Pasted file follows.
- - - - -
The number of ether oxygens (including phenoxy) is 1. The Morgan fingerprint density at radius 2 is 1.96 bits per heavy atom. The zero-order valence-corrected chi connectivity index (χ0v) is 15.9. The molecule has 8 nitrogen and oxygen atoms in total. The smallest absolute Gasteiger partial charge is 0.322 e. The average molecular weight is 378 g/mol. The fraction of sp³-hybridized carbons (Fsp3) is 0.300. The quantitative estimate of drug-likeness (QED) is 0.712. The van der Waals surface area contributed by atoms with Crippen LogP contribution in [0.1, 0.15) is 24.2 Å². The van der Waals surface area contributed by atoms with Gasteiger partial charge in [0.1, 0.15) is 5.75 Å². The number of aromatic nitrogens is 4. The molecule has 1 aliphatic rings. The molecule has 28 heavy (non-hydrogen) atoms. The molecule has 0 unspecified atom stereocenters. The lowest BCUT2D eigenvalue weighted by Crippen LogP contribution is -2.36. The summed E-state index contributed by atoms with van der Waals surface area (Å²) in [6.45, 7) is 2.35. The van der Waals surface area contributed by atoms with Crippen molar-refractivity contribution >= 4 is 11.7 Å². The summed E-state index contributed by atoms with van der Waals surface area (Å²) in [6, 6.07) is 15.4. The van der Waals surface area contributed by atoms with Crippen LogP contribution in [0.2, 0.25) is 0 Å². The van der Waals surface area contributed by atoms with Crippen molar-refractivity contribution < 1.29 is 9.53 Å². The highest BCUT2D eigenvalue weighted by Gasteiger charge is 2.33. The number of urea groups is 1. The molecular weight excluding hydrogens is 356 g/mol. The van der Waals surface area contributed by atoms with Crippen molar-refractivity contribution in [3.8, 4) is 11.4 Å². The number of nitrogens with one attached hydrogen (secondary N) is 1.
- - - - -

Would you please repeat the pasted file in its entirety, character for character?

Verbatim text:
The number of ether oxygens (including phenoxy) is 1. The Morgan fingerprint density at radius 2 is 1.96 bits per heavy atom. The zero-order valence-corrected chi connectivity index (χ0v) is 15.9. The molecule has 8 nitrogen and oxygen atoms in total. The smallest absolute Gasteiger partial charge is 0.322 e. The average molecular weight is 378 g/mol. The fraction of sp³-hybridized carbons (Fsp3) is 0.300. The quantitative estimate of drug-likeness (QED) is 0.712. The van der Waals surface area contributed by atoms with Crippen LogP contribution in [0.1, 0.15) is 24.2 Å². The van der Waals surface area contributed by atoms with Gasteiger partial charge in [0.1, 0.15) is 5.75 Å². The number of aromatic nitrogens is 4. The molecule has 1 aliphatic rings. The molecule has 28 heavy (non-hydrogen) atoms. The molecule has 0 unspecified atom stereocenters. The lowest BCUT2D eigenvalue weighted by Crippen LogP contribution is -2.36. The summed E-state index contributed by atoms with van der Waals surface area (Å²) in [6.45, 7) is 2.35. The van der Waals surface area contributed by atoms with Crippen molar-refractivity contribution >= 4 is 11.7 Å². The summed E-state index contributed by atoms with van der Waals surface area (Å²) in [6, 6.07) is 15.4. The van der Waals surface area contributed by atoms with Crippen LogP contribution in [0.2, 0.25) is 0 Å². The van der Waals surface area contributed by atoms with Crippen molar-refractivity contribution < 1.29 is 9.53 Å². The highest BCUT2D eigenvalue weighted by Gasteiger charge is 2.33. The number of urea groups is 1. The molecular weight excluding hydrogens is 356 g/mol. The van der Waals surface area contributed by atoms with Crippen molar-refractivity contribution in [3.8, 4) is 11.4 Å². The number of nitrogens with one attached hydrogen (secondary N) is 1.